The mind-wandering mode stands in stark contrast to the state you’re in when you’re intensely focused on a task; it is responsible for so many high-level things we do that researchers have named that “the central executive.”
These two brain states form a kind of see-saw. When one is up (in terms of neural activation) the other is not; if we’re in one mode we’re not in the other. The job of the central executive is to prevent you from being distracted when you’re engaged in a task, limiting what will enter your consciousness so that you can focus on what you’re doing uninterrupted.
The mind-wandering mode is responsible for our moments of greatest creativity and insight, when we’re able to solve problems that previously seemed unsolvable. You might be going for a walk or grocery shopping or doing something that doesn’t require sustained attention (and the mind-wandering default mode has taken charge of the see-saw) and suddenly — boom — the answer to a problem that had been vexing you suddenly appears. This is the mind-wandering mode, making connections among things that we didn’t previously see as connected.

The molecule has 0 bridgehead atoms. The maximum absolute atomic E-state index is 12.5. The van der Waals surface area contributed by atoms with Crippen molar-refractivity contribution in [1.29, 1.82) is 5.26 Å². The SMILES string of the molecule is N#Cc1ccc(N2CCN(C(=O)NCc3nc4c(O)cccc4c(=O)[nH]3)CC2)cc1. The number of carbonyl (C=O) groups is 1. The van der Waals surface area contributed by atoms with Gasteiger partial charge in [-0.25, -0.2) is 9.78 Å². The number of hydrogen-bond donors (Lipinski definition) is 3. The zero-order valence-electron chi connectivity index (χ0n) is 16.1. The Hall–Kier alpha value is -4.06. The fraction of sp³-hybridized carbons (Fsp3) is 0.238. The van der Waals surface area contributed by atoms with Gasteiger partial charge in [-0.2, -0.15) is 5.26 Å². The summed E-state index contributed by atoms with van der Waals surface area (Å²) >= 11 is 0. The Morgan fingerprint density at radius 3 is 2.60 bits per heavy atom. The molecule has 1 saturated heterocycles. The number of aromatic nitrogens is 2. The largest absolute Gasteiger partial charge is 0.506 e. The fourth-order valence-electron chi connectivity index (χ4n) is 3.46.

My collaborator Vinod Menon and I showed that the switch is controlled in a part of the brain called the insula, an important structure about an inch or so beneath the surface of where the temporal lobes and frontal lobes join. Switching between two external objects involves the temporal-parietal junction. If the relationship between the central executive system and the mind-wandering system is like a see-saw, then the insula — the attentional switch — is like an adult holding one side down so that the other stays up in the air.
This efficacy of this network varies from person to person, in some functioning like a well-oiled switch, and in others like a rusty old gate. But switch it does, and if it is called upon to switch too much or too often, we feel tired and a bit dizzy, as though we were see-sawing too rapidly.